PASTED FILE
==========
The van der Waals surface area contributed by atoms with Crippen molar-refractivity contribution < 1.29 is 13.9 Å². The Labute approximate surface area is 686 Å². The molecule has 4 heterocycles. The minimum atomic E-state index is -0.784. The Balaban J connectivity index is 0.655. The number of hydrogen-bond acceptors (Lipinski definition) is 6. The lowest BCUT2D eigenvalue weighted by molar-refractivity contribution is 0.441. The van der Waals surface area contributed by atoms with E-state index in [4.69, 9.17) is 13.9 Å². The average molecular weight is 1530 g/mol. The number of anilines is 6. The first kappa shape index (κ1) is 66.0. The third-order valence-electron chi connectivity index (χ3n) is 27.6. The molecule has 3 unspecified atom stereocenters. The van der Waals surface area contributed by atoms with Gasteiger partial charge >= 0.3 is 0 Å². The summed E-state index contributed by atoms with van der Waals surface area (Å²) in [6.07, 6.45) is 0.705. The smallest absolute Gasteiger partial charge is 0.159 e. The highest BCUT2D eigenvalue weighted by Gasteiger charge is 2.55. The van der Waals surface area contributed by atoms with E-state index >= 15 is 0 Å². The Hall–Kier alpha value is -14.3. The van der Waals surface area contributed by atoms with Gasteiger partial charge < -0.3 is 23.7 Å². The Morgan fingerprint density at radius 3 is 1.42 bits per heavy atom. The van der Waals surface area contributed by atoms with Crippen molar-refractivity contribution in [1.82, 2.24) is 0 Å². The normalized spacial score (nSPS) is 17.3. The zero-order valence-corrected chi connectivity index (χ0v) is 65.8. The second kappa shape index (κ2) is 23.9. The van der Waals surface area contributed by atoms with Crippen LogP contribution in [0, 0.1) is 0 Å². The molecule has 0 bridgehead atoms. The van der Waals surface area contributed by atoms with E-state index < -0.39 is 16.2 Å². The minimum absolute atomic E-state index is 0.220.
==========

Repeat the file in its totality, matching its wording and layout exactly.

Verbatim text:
The van der Waals surface area contributed by atoms with Crippen molar-refractivity contribution < 1.29 is 13.9 Å². The Labute approximate surface area is 686 Å². The molecule has 4 heterocycles. The minimum atomic E-state index is -0.784. The Balaban J connectivity index is 0.655. The number of hydrogen-bond acceptors (Lipinski definition) is 6. The lowest BCUT2D eigenvalue weighted by molar-refractivity contribution is 0.441. The van der Waals surface area contributed by atoms with E-state index in [4.69, 9.17) is 13.9 Å². The average molecular weight is 1530 g/mol. The number of anilines is 6. The first kappa shape index (κ1) is 66.0. The third-order valence-electron chi connectivity index (χ3n) is 27.6. The molecule has 3 unspecified atom stereocenters. The van der Waals surface area contributed by atoms with Gasteiger partial charge >= 0.3 is 0 Å². The summed E-state index contributed by atoms with van der Waals surface area (Å²) in [6.07, 6.45) is 0.705. The smallest absolute Gasteiger partial charge is 0.159 e. The highest BCUT2D eigenvalue weighted by Gasteiger charge is 2.55. The van der Waals surface area contributed by atoms with E-state index >= 15 is 0 Å². The Hall–Kier alpha value is -14.3. The van der Waals surface area contributed by atoms with Gasteiger partial charge < -0.3 is 23.7 Å². The Morgan fingerprint density at radius 3 is 1.42 bits per heavy atom. The van der Waals surface area contributed by atoms with Crippen molar-refractivity contribution in [1.82, 2.24) is 0 Å². The normalized spacial score (nSPS) is 17.3. The zero-order valence-corrected chi connectivity index (χ0v) is 65.8. The second kappa shape index (κ2) is 23.9. The van der Waals surface area contributed by atoms with Crippen LogP contribution in [0, 0.1) is 0 Å². The molecule has 0 bridgehead atoms. The van der Waals surface area contributed by atoms with E-state index < -0.39 is 16.2 Å². The minimum absolute atomic E-state index is 0.220.